Naturally, this plea ‘I don’t need to be known’ is a cunning double bluff by Morgan. It is said precisely so we can carry on prying. But since we don’t have direct access to the Church of England’s Defender of the Faith, we must settle for Helen Mirren. The actress is herself showbiz royalty and kindly reprises her Oscar-nominated performance. Her voice is not so shrill or nasally as that of our actual Queen, but intermittently jutting her jaw and narrowing her eyes, she has every bit of that ferocious ‘I’m the queen and I mean to cut that ribbon’ look about her. And the way she moves is immaculate: first with the quick step of youth, then with the stately bustle of mid-life and finally the pained stiffness of old age. Nor is the production any less slick, slipping Mirren in and out of outfits in the twinkling of a tiara.

But this is not only a reactionary production, it’s also profoundly contradictory and even hypocritical. Playing to the gallery of popular scorn for Thatcher, the Eighties union basher and iron-clad conqueror of the Falklands is presented as an overbearing upstart who is by turns ingratiating and haughty. She has a crude speech vaunting the Eighties’ free-market individualism which we’re all meant to choke on as if we’d grown out of it. But the same speech conveniently overlooks the fact that Morgan’s play is no less rooted in that ideology of free-market individualism and casts the queen as a global brand. And is if to rub salt into the irony, the play’s director Stephen Daldry is a former gay-rights activist who gave us Billy Elliot – the film and musical that disavowed the coarse individualism of Mrs Thatcher with a parable of modern individualism triumphing over the bigotry of northern miners.

But perhaps hardest to take is the treatment of Tony Blair. The man who consolidated Thatcherism in the guise of the ‘Cool Britannia’ era never appears, but is subject to regular sniggers. How we laugh at him and his common wife wearing new tweeds with the label still attached on their trip to Balmoral! How we guffaw when the queen calls her Cheryl not Cherie! And how unforgiveable it was for Tony Blair to presume to move the weekly Tuesday audience to Wednesday evening so he could prepare for Prime Minister’s Questions in parliament!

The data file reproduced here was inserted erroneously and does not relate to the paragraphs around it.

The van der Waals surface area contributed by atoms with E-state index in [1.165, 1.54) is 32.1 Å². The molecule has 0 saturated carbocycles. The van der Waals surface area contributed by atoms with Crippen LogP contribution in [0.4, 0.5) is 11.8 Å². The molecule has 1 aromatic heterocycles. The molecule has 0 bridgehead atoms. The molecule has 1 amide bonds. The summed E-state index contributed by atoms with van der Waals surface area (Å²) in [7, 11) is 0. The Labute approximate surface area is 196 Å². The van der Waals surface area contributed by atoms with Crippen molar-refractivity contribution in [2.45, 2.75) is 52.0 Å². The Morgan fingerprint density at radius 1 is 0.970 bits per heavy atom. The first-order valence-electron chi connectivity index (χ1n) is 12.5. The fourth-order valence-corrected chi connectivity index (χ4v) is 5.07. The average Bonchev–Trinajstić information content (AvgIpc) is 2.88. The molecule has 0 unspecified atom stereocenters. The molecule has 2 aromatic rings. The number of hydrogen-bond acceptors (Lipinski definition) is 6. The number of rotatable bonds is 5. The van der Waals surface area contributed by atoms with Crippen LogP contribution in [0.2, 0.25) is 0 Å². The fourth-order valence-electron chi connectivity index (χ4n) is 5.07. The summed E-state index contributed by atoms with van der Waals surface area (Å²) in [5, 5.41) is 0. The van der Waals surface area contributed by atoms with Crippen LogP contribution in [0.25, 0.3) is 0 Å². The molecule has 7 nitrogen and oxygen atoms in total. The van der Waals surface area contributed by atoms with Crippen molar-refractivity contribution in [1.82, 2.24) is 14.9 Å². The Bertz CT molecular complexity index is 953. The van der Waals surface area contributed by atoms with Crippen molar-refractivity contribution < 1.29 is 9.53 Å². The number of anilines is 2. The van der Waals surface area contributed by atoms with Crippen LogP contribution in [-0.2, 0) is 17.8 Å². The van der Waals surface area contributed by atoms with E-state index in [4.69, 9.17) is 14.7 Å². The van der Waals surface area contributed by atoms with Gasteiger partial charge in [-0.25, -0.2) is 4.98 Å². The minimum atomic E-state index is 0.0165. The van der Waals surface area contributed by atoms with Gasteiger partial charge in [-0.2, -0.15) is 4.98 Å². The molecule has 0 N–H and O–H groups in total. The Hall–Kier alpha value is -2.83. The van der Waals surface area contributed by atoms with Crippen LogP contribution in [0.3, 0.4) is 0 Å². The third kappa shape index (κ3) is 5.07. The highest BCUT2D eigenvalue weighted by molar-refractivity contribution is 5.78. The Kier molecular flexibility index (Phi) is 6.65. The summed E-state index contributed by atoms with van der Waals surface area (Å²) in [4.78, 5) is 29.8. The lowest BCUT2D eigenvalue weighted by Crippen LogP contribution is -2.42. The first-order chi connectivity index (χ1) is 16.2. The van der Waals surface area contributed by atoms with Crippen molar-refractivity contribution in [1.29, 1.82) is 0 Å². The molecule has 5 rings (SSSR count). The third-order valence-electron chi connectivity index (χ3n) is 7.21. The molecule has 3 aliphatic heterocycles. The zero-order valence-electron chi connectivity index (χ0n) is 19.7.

These cheap shots at the man who Archbishop Desmond Tutu counts as a war criminal are beneath contempt. What was and remains wrong with Tony Blair is his political beliefs and actions in office – not his sleazy cheesiness or that faux grin and concocted humility. What counts was his subjection of British public life to managerial calculation and playing the political lapdog to US Republicans over the Iraq war.

If The Audience seeks to conceal its royalist nationalism behind a façade of National Trust-inspired entertainment fronted by a smug, liveried prologue, then we should not allow it to do so. It is particularly galling that at a time when people are calling for the abolition of the House of Lords and denounce the institutional injustice of hereditary titles, we are nonetheless happy to endorse and celebrate the queen as some kind of pole star in the bungling navigations of successive politicians.

If I were the queen, I would be worried. Such puffing up and unsubstantiated adulation foreshadows a fall. Borne up on a wave of public wish-fulfilment, she can be just as easily cast down when she no longer serves as a symbol of fictional national unity. But it may be too late, she has already been sucked into the remorseless logic of fetishised presence behind the mask. Her escalation as a symbol of national unity hides powerful social, economic and political conflicts that will inevitably explode.

Patrick Marmion is a freelance journalist, playwright, founder of Soapbox debating forum and a part-time tutor at the University of Kent. Visit his website here:

The Audience is playing at the Gielgud Theatre in London until 15 June 2013.